Team Six Pack definitely was making a fashion statement. Teammate Mary Nabb (no doubt a relation to Brett, but not sure what) wore a different outfit for each of her turns on the course. And each of the outfits was distinguished by bright colors and punctuated with shades and bright red lipstick. When I first saw her at the exchange point at Hendricks Regional Hospital, she wore a hot pink headband and a pastel pink shirt emblazoned with the boast, "Princesses Don't Finish Last." For the last leg of the race, the one ending in McCloud Nature Park, she was outfitted in a bright purple and black tiger-stripe-pattern top; a fluffy and sparkly solid-purple-colored skirt and a reddish-purple headband.

Getting past the fashion wear, I found that some of my favorite pictures while going through the collection were shots on the road that zeroed in on a runner close to me when, behind them a ways, there were either other runners or a vehicle approaching to provide secondary elements to the composition. And then there was the shot leading off this post -- two runners choosing opposite sides of the road to cover their terrain (I didn't see too much of that) -- with a car in the distance, just creeping over the first of two undulations in the road. That's team Hall Render A's Mark Garsombke on the left, team 10-Mile Tape Worms' Justin Hochstetler on the right.

Stuff like this made watching and photographing the Park2Park a fun time for the second year in a row. I hope you enjoy the other pictures -- and some of the "stories" behind them -- from the course here as well.

Tomorrow, I'll present the non-race photographs I managed to get during lulls along the course. There was some nice ones, so do come back.

Above and below: At one moment (above) along a double curve portion of Vestal Road north of Plainfield, Jared Burris of the men's division-winning North Salem State Bank 2 team was alone on the course. But by the time he reached the curve you see ahead of him above, a convoy of Harley-Davidson riders (below), headed in the opposite direction, were driving past him, headed to Indy West Harley-Davidson in Plainfield for the 10 a.m. start of the Ride for the Salute to Military Families. If you click on the bottom picture, you can see Burris' red shorts just in front of one of the riders in the background.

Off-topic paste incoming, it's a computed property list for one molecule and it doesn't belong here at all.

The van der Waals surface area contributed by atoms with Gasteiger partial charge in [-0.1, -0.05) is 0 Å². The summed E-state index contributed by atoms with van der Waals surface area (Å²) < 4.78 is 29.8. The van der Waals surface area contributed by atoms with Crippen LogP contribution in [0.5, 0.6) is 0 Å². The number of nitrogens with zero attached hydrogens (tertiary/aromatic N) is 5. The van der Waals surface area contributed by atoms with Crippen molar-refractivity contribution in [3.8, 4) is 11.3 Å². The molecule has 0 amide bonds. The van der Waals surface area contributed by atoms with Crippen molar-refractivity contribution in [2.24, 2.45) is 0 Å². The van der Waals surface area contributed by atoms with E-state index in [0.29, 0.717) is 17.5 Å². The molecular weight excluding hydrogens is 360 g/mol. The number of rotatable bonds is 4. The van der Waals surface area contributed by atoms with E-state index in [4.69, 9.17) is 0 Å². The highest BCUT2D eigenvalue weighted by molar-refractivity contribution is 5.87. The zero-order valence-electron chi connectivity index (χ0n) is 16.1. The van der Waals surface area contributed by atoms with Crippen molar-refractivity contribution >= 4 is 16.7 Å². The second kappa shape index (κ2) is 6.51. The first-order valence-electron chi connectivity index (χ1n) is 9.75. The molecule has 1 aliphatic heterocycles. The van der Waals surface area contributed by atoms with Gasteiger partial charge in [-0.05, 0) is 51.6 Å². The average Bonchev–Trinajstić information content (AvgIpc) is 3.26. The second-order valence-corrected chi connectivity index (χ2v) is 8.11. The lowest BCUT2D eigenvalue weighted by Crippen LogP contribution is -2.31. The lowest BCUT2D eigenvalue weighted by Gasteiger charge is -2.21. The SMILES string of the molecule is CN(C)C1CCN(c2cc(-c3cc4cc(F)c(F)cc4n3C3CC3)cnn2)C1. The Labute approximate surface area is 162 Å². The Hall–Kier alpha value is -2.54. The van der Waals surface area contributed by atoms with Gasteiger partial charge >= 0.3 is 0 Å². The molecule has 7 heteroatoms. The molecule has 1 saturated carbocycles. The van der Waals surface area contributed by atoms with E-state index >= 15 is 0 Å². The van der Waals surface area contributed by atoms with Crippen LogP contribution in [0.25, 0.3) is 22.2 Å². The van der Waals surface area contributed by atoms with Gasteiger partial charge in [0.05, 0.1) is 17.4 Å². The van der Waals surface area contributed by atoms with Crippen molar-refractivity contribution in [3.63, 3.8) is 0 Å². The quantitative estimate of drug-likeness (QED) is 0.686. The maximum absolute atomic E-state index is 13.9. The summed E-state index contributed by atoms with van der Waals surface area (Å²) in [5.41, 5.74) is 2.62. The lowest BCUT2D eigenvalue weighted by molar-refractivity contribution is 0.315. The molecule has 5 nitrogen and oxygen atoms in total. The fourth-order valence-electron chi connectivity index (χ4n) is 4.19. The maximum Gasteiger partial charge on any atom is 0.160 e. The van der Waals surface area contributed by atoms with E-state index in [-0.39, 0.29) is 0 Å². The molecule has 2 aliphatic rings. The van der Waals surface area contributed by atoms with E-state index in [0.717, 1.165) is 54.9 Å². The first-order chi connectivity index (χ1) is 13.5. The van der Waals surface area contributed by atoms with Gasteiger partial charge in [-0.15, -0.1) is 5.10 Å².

Above: This is Burris just a little farther along in the course. 

Above and below: A member of the team P-town Warriors looked game-serious as I snapped the shot above from the side of the road, as four runners in the distance kept her within their sight. After taking this shot, I moved quickly to her left, when she broke into the expression below. 

Above: Angelia Kniesly, one of the runners behind Munger in the wider picture above, was always willing to offer a smile when I came across her on the course this year and last. She and her Team Tenacious teammates ran the ceremonial short loop off the start line in Sodalis Nature Park together, as did several full teams, and when I camped briefly at the rust-colored steel bridge in McCloud Nature Park, Angelia was running side by side with her team's last-leg runner, Michael Sapper. Clearly, she loves to run.

Above: One change in procedure that race organizers made in this year's event was to not require runners to carry and hand a baton to teammates at the exchange points. Instead, a team's runner finishing a leg merely had to hand-tag the runner beginning the next leg, as illustrated above by team Hcxc2 runners Claire Hinshaw (left) and Mackenzie Dye at the exchange station starting Leg 10 on Hendricks County Road 250 North, just east of County Road 100 East. Dye's leg of the race would end 3.67 miles later at Hendricks Regional Hospital in Danville. 

Above: A wide view of the beehive-like activity at an exchange station out in the country. This was the station at County Road 250 North, starting Leg 10.

Above and below: In yesterday's post, you met Logan Kuhne (right) of team 5 More Muffin Men and an Old Guy, who was interviewed by WCBK radio's Randall Wayne for a live remote broadcast from Sodalis Nature Park, the Park2Park's start point this year. Above, at the exchange station to start Leg 10, Kuhne had jogged out to meet his Leg 9 runner, Ichiro Mozawa (left), and accompanied Mozawa for the short jog to the switch point, where Mozawa yielded to teammate Nate Secrest (foreground, below). Kuhne yells words of encouragement to Secrest, as the latter began Leg 10 en route to Hendricks Regional Hospital.

Above: Heather Cox of ARC Design and Bob Hicks of team Hall Render B out on a rural section of the course.